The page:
Designing Google’s Tracing and Metrics Systems: “My Regrets”

Ben Sigelman
Published in
3 min readMar 27, 2021


Originally posted as this twitter thread.

0/ This is a thread about my experiences building both the Distributed Tracing and Metrics infra at Google.

And, particularly, my regrets. :)

Here goes: 👇

1/ Dapper certainly did some fancy tricks, and I’m sure it still does. If it’s possible to fall in love with an idea or a piece of technology, that’s what happened with me and Dapper. It wasn’t just new data, it was a new *type* of data — and lots of it. So. Much. Fun. …

2/ … And yet: early on, *hardly anybody actually used it.*

Dapper was certainly _valuable_ (we saved GOOG untold $10Ms in latency improvements alone) but not “day-to-day essential.” Why?

3/ Dapper’s early-days usage issues boiled down to two core challenges:

a) The insights were *restricted to the tracing (span) telemetry*
b) Those insights could only be accessed *from Dapper.* (And hardly anybody “started” in Dapper from a UX standpoint)

4/ Eventually we did make some progress (e.g., @jmacdee1’s brilliant integration into Google’s /requestz — the ancestor of OpenCensus zpages:

Yet it still didn’t feel like Dapper was vital, can’t-live-without-it technology for most SREs and devs.

5/ Now, rather than step back to think about *how* we might harvest the insights from Dapper and integrate them into daily workflows, we let the project “evolve in place” — and I regret that.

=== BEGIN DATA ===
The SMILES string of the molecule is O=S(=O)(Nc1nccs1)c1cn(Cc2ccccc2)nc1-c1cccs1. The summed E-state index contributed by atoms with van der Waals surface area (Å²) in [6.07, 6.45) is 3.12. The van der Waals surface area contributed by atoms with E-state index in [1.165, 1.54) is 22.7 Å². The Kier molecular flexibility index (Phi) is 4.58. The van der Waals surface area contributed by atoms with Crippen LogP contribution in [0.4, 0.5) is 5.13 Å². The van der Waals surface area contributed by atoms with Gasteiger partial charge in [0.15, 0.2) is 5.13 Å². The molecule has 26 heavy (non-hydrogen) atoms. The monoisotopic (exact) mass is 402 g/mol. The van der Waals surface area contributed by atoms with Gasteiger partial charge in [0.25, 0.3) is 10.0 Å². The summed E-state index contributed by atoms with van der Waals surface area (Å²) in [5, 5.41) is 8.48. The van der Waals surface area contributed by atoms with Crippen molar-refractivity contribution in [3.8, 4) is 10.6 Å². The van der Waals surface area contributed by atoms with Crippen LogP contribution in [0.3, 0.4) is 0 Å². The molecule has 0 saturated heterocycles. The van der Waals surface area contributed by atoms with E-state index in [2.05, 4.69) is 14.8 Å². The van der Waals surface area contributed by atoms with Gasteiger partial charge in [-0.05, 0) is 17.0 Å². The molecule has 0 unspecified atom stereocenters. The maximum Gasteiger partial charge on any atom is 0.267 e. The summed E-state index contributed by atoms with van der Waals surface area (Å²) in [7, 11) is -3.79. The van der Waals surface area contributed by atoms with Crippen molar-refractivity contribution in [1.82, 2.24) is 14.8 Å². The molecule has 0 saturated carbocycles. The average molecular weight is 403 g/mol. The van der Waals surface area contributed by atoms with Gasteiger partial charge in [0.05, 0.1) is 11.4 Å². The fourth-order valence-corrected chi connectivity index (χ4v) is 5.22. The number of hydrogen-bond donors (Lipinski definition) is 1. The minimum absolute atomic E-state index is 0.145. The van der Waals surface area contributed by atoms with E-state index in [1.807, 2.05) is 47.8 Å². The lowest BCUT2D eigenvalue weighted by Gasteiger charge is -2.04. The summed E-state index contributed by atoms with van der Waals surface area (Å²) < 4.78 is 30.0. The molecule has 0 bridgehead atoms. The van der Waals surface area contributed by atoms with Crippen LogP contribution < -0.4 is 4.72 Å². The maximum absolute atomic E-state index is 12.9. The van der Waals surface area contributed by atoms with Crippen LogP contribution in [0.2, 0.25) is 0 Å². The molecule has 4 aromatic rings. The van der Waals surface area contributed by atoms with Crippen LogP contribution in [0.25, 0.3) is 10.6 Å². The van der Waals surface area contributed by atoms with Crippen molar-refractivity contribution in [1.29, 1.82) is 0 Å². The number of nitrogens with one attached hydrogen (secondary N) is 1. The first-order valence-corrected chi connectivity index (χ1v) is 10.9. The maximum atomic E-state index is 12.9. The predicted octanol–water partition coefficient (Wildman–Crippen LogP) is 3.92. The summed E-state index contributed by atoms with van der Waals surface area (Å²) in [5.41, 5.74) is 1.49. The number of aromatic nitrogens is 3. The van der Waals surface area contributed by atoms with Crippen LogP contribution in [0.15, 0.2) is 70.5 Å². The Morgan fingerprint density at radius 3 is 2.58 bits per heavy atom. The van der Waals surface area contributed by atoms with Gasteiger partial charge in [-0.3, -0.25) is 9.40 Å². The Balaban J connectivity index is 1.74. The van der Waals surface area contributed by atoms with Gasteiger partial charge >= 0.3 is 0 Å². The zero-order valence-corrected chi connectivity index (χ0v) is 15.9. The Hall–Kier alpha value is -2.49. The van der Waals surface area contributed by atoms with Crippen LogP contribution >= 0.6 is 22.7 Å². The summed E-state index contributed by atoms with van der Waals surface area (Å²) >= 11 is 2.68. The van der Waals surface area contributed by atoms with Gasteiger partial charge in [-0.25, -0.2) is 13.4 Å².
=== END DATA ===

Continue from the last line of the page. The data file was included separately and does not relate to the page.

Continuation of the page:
Anyway, I wanted to work on something “more P0,” so I talked with lots of SREs.

6/ At the time, what tool *did* every SRE at Google use every day?


And what tool caused every SRE at Google endless frustration and pain?

Also borgmon.

So we created Monarch: scalable, HA monitoring that was also, well, *usable*.

7/ The complete story about Monarch’s early days is an interesting one, but it will have to wait for a different thread/post (too long!). What I would emphasize, though, is that Monarch only tried to solve the *monitoring* problem, not the *observability* problem.

8/ And while I am proud of the team’s technical accomplishments (Monarch is a *vast* system: over 220,000 (!) processes in steady-state), I regret that we stopped at “monitoring.” Why did such an *expensive* system have such limitations?

Correction: I *really* regret that.

9/ So what would a scalable, HA monitoring product look like if observability was built into its fabric, into its very infrastructure? If monitoring was there to measure critical signals, and observability was there to explain changes to those signals?

10/ (TBH, we never even *tried* to build that at Google… though admittedly it would have been very difficult to take on given all of the hurdles that large companies bring to any and every development process.)

11/ So, ultimately, of course there were ∞ small regrets, and two *big* regrets:

I) We built Dapper to find patterns in traces, but we failed to make those findings *discoverable.*

II) We built Monarch for core monitoring, but we failed to make that monitoring *actionable.*

12/ Why am I telling this story now?

Well, this week, after years of effort and experimentation, we at @LightstepHQ are ready to share some news.

And this time, I have no regrets. :)

Take a look…



For more threads like this one, please follow me here on Medium or as el_bhs on twitter!



Ben Sigelman

Co-founder and CEO at LightStep, Co-creator of @OpenTelemetry and @OpenTracing, built Dapper (Google’s tracing system).